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Mozipedia: The Encyclopaedia of Morrissey and the Smiths Hardcover – 23 Jul 2009
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"It's the undertaking of a maniac and Goddard succeeds like a genius... the fullest portrait of Morrissey yet put to paper. Goddard has become what Hunter Davies is to The Beatles or Jon Savage is to punk; the number one authority on the subject. ****" -- Q, September 2009
This book is the perfect festive gift for any Morrissey fan, who would be unsurprised to learn that Mozza himself finds Christmas "fairly annoying".
--The Daily Telegraph, 28 November, 2009
"Goddard proves worthy of his subject... This is a superb achievement. ****" -- Mojo, September 2009
"Goddard proves worthy of his subject... This is a superb achievement. ****"See all Product description
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As a list/review of Morrissey's sources of inspiration, this is quite staggering - Goddard has clearly spent a lot of time reliving Morrissey's cultural life, studying films and books (not to mention music) that even most Moz fans won't be aware he has ever mentioned, and finding their lyrical/musical/soundbite links to the Morrissey creeative oeuvre.
All of the newest/most interesting detail from "Songs That Saved Your Life" is recapitualted here, plus additional commentary from Marr and others. (Goddard's even taken a more generous view of certain songs). Importantly, in his research of Morrissey's solo career he's turned up a great deal of previously unknown information - unreleased and rare songs are discussed, mysterious figures in the Morrissey legend are interviewed or profiled (and new ones are revealed: I knew nothing of Moz's friendship with Chas Smash and its ramifications). And a lot of David Bret's poor research has been corrected (thankfully).
The only flaws are in his musical criticism of the solo career. It's clear that even after all these years he's a Smiths loyalist: a number of Moz fans are not overly fond of Jesse Tobias's writing, but on closer inspection there aren't many Alain Whyte songs that Goddard appreciates either! He tows the party line on the subject of Maladjusted (and its botched-up reissue), and nothing he may say will convince me that Years Of Refusal wasn't a self-parodic waste of time.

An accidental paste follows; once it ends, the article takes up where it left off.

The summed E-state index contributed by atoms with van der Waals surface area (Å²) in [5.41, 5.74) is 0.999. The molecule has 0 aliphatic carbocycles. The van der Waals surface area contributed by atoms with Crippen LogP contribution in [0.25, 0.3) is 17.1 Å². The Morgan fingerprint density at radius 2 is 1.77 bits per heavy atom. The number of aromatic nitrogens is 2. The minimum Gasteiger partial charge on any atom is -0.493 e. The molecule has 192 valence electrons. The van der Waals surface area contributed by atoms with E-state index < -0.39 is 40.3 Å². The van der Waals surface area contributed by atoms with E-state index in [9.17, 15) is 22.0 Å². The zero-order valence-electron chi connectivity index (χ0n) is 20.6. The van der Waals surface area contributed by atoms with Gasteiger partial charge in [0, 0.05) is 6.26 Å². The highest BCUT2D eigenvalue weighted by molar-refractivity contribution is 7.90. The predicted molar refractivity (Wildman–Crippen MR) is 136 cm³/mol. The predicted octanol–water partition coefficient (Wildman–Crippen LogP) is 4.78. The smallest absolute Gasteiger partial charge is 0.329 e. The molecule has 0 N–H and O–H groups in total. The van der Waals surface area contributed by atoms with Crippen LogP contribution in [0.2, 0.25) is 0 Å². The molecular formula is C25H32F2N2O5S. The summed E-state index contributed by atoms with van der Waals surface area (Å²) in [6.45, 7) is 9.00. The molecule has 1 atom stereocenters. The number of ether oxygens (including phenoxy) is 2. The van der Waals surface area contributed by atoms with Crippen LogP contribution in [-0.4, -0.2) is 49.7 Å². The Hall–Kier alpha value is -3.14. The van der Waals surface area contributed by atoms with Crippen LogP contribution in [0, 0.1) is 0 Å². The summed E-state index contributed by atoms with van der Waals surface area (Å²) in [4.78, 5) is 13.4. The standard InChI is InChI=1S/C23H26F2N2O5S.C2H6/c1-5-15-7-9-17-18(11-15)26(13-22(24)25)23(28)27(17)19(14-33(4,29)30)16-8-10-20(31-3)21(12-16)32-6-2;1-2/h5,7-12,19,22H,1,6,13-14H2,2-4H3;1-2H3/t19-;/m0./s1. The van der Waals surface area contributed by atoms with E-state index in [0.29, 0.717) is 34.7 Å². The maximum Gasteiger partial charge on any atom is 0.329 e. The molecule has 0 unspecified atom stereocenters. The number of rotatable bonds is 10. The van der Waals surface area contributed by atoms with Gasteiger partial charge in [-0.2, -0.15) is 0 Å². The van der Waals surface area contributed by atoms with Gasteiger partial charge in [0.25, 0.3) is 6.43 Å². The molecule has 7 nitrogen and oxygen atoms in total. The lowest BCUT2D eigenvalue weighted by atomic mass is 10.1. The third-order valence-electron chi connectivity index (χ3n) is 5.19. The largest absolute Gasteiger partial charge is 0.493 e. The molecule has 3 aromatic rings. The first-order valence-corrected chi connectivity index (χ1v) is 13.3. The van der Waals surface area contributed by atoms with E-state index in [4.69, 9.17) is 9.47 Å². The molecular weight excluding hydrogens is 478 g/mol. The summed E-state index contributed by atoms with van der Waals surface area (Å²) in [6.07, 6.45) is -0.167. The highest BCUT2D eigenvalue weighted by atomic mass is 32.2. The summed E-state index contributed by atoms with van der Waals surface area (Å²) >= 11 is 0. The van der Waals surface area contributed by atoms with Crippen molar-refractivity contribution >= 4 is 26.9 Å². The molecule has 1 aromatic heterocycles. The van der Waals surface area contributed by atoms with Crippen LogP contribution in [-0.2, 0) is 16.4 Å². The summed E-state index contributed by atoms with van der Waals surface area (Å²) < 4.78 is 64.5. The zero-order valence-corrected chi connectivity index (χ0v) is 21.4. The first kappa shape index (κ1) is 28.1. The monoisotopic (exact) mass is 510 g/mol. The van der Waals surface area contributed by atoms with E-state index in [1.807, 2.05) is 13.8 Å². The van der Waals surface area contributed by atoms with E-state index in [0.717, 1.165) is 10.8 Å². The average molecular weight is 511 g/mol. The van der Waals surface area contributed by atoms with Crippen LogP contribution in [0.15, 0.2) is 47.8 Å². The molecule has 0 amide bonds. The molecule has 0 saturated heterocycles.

But such is the size and scale of this book that these problems hardly even register. It is somewhat of a masterpiece.
Painstakingly researched, supremely well written, deliciously infuriating, MOZIPEDIA is all you ever wanted to know about Mr Morrissey and always dared to ask.
Everything is here: music, literature, films, heroes and villains, all beautifully printed and packaged. From a-ha to Yuro, a kaleidoscope we will never tire of exploring.
Music Book Of The Year. No contest.
The wealth of detail is seriously heart stopping. Goddard is to be commended for the work and research he has so clearly invested in his subjects.
Without doubt this is a work for the fan. I suspect that any casual reader stumbling upon this book would be tortured and rendered numb by the depth of interest in Morrissey's passions and psyche contained within.
Were it solely based on Goddard's song by song analysis this book would be a masterpiece. With equal attention given to the likes of smiths clothing, obscure heroes and Morrissey's interest in stationary however, the book becomes an essential masterpiece.
I cannot see this work ever being bettered. Truly essential.
Goddard has found some really strange references and the photo sections are also admirable (however, I would have preferred if the images --or more images, even black n white-- were scattered all over the book over the references to which they referred, as it looks and feels far too much like an encyclopedia-- which it professes to be be, so my wrong!)
Anyone researching on the Smiths, as I am, for a personal project, will find this book a great first step, and in connection with Goddard's other Smiths book "The Smiths Songs That Saved Your Life" and both Rogan's "Visual Dictionary" and the, much falsely, maligned "The Severed Alliance", you're in for a headtrip in regards to the wonderful weird and obscure trivia that you'll find about Mozzer, Marr and Co!
P.S. I would have loved more info on the Moz-Linder Sterling connection, as my project focuses a lot on that relationship, as it definitely influenced his singing, performance and celibacy issues/spin when he later formed the Smiths with Marr, Rourke and Joyce; even so, it still remains firstly and more importantly: a hugely enjoyable read!
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